histart348 - Wehe 1 History of Art 348 Prof Elizabeth Sears...

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Wehe 1 History of Art 348 Prof. Elizabeth Sears Art Out of Context Beatus was an important Spanish monk from the area of Liébana who attributed much to the Christian culture in the eighth century. Today, he is best remembered for writing a Commentary on the Apocalypse , which he last revised in 786. As many as 26 later versions of this text survive in the form of illustrated manuscripts, emphasizing the importance of this historical piece. While this may not spark the interest of those unmoved by ancient biblical texts, what they do not realize is the rarity of each of the individual illustrations. From the brilliant, contrasting bands of color to the exquisite detail of interlaced borders, each image breathes new life into an ancient and very unique culture. Northern Spain, between the ninth and twelfth centuries, was the home of Christian people originally from the Islamic south, which caused their manuscripts to be very much an art out of context. However, over the centuries the Islamic influence on the Beatus manuscripts lessened and more Romanesque features emerged, bringing an end to the distinctive Mozarabic period. The term “Mozarabic” stems from the word “Mustarib”, which literally means “Arabicized”. Due to increasingly hostile living conditions in the southern parts of Spain for non-Muslims, many Christians chose to migrate north during the ninth and tenth centuries. This literally formed a culture that had its roots in Islam but was a Christian society, or as it is now commonly known, a Mozarabic society. Many beautiful manuscripts were a product of this culture, but a particularly impressive one was reproduced for centuries, Beatus’ Commentary on the Apocalypse .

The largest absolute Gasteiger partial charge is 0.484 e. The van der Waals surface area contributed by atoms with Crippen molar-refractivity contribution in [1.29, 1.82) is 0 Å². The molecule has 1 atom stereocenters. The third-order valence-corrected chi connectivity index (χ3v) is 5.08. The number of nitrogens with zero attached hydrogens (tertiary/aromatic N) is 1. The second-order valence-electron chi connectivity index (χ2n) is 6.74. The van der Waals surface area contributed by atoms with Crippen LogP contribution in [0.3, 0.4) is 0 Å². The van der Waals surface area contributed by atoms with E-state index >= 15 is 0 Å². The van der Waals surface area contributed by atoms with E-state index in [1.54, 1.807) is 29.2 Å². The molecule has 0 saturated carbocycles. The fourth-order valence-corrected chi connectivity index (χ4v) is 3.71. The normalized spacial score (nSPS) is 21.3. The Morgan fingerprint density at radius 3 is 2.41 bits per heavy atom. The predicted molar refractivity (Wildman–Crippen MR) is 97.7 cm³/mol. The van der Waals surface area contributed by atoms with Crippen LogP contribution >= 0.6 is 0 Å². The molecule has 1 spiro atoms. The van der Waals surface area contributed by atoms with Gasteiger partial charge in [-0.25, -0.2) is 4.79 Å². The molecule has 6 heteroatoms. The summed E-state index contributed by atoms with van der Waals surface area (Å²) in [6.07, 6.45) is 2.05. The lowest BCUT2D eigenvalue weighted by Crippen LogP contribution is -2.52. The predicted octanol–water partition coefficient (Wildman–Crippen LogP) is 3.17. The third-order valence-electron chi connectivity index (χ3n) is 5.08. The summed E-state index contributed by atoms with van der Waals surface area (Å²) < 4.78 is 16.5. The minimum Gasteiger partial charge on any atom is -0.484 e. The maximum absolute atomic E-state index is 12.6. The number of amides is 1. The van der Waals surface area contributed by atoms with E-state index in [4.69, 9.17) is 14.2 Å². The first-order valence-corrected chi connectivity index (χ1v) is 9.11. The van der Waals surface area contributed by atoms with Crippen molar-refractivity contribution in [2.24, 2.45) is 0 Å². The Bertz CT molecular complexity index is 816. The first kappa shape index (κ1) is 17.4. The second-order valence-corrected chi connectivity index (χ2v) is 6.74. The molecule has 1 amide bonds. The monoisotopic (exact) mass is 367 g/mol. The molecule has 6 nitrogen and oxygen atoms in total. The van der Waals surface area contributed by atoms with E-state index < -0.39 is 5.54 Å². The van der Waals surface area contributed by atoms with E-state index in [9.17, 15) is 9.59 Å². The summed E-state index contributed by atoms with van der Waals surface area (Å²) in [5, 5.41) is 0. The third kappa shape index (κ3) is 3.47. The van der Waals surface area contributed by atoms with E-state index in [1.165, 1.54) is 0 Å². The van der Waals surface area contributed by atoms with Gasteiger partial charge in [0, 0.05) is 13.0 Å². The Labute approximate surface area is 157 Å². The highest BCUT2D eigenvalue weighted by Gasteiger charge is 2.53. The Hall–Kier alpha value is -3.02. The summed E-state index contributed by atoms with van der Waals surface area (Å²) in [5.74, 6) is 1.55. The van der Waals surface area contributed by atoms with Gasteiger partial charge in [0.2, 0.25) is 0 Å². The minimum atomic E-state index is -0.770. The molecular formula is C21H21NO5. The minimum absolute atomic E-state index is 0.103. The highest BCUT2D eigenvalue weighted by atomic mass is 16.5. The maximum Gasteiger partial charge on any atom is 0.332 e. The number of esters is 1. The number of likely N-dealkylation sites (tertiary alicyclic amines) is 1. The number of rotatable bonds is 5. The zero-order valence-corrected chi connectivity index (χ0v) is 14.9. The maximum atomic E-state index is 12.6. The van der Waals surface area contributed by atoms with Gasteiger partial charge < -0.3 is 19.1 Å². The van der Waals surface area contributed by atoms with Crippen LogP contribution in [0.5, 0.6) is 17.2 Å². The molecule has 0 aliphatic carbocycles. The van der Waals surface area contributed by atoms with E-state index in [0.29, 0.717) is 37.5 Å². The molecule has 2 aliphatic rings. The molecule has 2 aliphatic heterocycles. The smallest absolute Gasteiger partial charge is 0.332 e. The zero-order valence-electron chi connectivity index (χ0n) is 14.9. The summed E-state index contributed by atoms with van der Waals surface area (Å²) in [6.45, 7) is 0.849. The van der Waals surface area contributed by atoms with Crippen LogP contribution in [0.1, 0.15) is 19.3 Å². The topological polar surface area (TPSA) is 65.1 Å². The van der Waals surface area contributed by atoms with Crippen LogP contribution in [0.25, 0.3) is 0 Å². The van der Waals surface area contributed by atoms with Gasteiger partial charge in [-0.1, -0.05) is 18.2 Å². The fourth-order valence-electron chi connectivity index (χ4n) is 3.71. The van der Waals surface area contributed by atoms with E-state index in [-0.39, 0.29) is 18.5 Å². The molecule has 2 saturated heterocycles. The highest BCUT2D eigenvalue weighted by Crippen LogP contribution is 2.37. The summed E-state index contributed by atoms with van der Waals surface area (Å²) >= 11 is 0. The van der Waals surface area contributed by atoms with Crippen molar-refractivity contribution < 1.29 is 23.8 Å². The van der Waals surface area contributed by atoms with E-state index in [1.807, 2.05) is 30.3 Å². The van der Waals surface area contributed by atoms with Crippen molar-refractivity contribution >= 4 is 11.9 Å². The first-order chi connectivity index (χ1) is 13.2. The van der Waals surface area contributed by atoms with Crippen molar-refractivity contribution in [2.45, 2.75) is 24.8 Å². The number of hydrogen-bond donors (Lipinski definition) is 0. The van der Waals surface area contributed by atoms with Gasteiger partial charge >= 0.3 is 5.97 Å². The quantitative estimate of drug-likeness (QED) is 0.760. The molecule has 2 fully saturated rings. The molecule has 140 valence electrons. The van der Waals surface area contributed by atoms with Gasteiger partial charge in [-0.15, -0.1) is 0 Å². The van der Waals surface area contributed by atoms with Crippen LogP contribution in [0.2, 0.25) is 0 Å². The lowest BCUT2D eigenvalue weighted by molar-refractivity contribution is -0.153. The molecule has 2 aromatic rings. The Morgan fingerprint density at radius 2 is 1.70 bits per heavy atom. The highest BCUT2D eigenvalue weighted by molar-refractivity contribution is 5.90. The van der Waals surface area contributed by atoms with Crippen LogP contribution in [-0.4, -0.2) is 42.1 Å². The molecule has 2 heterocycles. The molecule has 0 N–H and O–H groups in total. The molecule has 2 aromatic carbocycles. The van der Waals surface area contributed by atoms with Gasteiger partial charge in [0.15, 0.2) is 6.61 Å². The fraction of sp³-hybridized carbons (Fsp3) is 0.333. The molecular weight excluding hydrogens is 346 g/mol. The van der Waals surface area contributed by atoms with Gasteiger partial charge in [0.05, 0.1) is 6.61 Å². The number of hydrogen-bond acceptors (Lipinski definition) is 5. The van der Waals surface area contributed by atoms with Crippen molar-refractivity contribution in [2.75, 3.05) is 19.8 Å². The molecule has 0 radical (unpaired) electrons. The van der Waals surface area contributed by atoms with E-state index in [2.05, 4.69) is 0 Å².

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Wehe 2 Much of the distinctiveness and creativity of these manuscripts comes from the color choices. Although older Beatus manuscripts tended to be written in brown ink and with a limited variety of colors for illustrations, simplified highlights were sometimes managed. Later manuscripts became more extravagant and boasted a large assortment of colors: dark green, mauve, dark red, dark blue, violet, black, orange, and a bright yellow. The use of this bright yellow color brings a lot of originality and life to Mozarabic painting and illumination. It even inspired the use of a yellow pigment for backgrounds in wall paintings, such as in the church San Miguel de Lillo in Asturias, Spain. According to Mireille Mentre in Illuminated Manuscripts of Medieval Spain, “Another striking feature of Mozarabic painting is that the colours used differ widely in tonal value, standing out clearly and distinctly as a result of these sharp contrasts” 1 . This idea is emphasized in the use of thick, contrasting bands of color which are juxtaposed to form backgrounds in images. Besides this color motif, there are other typically Islamic elements found in the
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histart348 - Wehe 1 History of Art 348 Prof Elizabeth Sears...

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